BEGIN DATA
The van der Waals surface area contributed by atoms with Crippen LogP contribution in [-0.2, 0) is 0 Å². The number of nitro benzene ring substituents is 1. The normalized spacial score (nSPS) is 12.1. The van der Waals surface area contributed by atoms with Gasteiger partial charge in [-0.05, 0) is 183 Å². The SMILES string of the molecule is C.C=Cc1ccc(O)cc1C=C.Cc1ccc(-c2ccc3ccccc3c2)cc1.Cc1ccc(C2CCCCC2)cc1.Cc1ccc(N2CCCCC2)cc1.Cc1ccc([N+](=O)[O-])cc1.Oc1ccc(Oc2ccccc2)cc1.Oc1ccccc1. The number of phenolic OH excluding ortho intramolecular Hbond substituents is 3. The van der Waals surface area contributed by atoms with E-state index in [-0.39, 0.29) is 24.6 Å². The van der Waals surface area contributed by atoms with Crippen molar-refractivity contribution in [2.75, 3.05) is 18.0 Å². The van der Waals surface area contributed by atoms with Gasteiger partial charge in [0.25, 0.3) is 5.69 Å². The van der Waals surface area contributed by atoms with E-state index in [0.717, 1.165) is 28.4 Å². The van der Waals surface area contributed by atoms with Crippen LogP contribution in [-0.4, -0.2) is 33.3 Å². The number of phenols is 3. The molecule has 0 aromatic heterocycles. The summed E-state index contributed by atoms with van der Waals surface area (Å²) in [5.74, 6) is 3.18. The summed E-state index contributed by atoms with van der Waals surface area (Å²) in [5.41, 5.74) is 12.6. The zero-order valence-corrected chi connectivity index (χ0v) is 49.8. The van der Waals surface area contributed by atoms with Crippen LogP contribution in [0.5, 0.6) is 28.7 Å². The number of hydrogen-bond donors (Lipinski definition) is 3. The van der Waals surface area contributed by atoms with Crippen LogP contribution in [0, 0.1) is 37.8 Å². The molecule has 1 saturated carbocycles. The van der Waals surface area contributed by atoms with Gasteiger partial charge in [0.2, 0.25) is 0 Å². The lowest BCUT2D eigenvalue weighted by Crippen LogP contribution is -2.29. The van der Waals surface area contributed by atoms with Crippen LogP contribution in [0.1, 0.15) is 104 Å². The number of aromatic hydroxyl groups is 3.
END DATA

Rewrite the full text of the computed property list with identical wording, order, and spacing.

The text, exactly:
The van der Waals surface area contributed by atoms with Crippen LogP contribution in [-0.2, 0) is 0 Å². The number of nitro benzene ring substituents is 1. The normalized spacial score (nSPS) is 12.1. The van der Waals surface area contributed by atoms with Gasteiger partial charge in [-0.05, 0) is 183 Å². The SMILES string of the molecule is C.C=Cc1ccc(O)cc1C=C.Cc1ccc(-c2ccc3ccccc3c2)cc1.Cc1ccc(C2CCCCC2)cc1.Cc1ccc(N2CCCCC2)cc1.Cc1ccc([N+](=O)[O-])cc1.Oc1ccc(Oc2ccccc2)cc1.Oc1ccccc1. The number of phenolic OH excluding ortho intramolecular Hbond substituents is 3. The van der Waals surface area contributed by atoms with E-state index in [-0.39, 0.29) is 24.6 Å². The van der Waals surface area contributed by atoms with Crippen molar-refractivity contribution in [2.75, 3.05) is 18.0 Å². The van der Waals surface area contributed by atoms with Gasteiger partial charge in [0.25, 0.3) is 5.69 Å². The van der Waals surface area contributed by atoms with E-state index in [0.717, 1.165) is 28.4 Å². The van der Waals surface area contributed by atoms with Crippen LogP contribution in [-0.4, -0.2) is 33.3 Å². The number of phenols is 3. The molecule has 0 aromatic heterocycles. The summed E-state index contributed by atoms with van der Waals surface area (Å²) in [5.74, 6) is 3.18. The summed E-state index contributed by atoms with van der Waals surface area (Å²) in [5.41, 5.74) is 12.6. The zero-order valence-corrected chi connectivity index (χ0v) is 49.8. The van der Waals surface area contributed by atoms with Crippen LogP contribution in [0.5, 0.6) is 28.7 Å². The number of hydrogen-bond donors (Lipinski definition) is 3. The van der Waals surface area contributed by atoms with Crippen LogP contribution in [0, 0.1) is 37.8 Å². The molecule has 1 saturated carbocycles. The van der Waals surface area contributed by atoms with Gasteiger partial charge in [0.2, 0.25) is 0 Å². The lowest BCUT2D eigenvalue weighted by Crippen LogP contribution is -2.29. The van der Waals surface area contributed by atoms with Crippen LogP contribution in [0.1, 0.15) is 104 Å². The number of aromatic hydroxyl groups is 3.